The Sleipner CO2 Storage facility was the first in the world to inject CO2 into a dedicated geological storage setting. The Sleipner facility, located offshore Norway, has captured CO2 as part of the Sleipner area gas development since 1996. The captured CO2 is directly injected into an offshore sandstone reservoir. Approximately 0.85 million tonnes of CO2 is injected per annum and over 17 million tonnes has been injected since inception to date.

The Great Plains Synfuels plant, located in North Dakota, produces high purity CO2 as part of its coal gasification process. Carbon dioxide capture capacity of the plant is approximately 3 Mtpa. The captured CO2 is transported via pipeline to the Weyburn Oil Unit and the Midale Oil Unit in Saskatchewan, Canada, for use in enhanced oil recovery. Around 35 million tonnes of CO2 has been captured and transported to date.

Unit 3 at the Boundary Dam coal–fired power station in Saskatchewan, Canada, completed a refurbishment program in October 2014 that included retrofitting CO2 capture facilities with a capture capacity of approximately 1 Mtpa of CO2. The majority of the captured CO2 is transported via pipeline and used for enhanced oil recovery at the Weyburn Oil Unit, also in Saskatchewan. A portion of the captured CO2 is transported via pipeline to the nearby Aquistore Project for dedicated geological storage.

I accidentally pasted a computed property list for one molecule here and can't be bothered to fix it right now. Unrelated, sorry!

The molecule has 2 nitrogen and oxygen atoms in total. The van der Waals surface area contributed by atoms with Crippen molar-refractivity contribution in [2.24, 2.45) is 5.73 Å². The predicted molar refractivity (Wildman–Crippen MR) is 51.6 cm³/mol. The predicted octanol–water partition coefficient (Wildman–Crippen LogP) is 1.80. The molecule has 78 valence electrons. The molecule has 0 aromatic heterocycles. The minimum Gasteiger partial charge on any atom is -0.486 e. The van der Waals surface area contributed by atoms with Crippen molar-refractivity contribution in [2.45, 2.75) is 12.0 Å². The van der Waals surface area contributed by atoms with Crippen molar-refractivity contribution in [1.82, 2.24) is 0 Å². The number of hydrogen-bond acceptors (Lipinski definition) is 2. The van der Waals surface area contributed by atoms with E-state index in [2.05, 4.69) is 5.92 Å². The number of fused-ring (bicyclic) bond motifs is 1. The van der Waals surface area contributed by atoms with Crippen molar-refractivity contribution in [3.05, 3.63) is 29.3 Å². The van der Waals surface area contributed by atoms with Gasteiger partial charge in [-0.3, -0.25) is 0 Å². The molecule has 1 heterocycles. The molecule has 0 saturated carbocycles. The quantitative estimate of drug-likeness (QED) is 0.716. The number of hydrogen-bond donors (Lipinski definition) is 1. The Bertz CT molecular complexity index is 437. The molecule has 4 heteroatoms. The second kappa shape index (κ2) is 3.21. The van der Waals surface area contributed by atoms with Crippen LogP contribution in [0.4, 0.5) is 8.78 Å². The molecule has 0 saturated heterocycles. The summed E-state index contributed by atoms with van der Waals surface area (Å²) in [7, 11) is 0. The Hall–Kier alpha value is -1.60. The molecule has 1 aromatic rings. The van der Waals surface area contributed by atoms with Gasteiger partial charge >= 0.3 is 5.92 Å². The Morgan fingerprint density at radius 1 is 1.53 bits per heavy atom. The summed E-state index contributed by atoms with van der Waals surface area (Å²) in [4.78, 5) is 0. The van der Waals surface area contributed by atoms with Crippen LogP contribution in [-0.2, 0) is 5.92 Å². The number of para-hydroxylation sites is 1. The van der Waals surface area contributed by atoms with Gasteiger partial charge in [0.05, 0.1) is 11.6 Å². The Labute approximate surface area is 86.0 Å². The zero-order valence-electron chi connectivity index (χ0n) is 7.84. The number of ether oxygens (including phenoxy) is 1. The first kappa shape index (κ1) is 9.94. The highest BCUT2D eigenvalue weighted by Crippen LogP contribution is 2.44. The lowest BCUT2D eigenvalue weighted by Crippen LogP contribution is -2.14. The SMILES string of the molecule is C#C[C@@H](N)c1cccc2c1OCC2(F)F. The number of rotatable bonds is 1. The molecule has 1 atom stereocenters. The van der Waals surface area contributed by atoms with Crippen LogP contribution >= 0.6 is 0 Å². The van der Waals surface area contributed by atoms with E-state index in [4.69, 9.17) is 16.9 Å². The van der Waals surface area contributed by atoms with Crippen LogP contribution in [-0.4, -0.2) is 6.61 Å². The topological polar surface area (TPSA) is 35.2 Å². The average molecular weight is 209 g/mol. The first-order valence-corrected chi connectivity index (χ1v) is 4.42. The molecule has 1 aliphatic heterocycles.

Sunday, 10 October 2010 - 11:00am

The Global CCS Institute will hold its fourth Members’ Meeting in Kyoto, Japan on 11-12 October 2010. As always, the meeting promises to be particularly valuable to Members, bringing together representatives from Japan, Korea and other areas of Asia and Australasia, from North America and also from Europe, to discuss the Institute’s recent achievements and to set its direction for future success. In line with the meeting theme, building project capability through knowledge sharing, the meeting will showcase a series of projects from across the globe.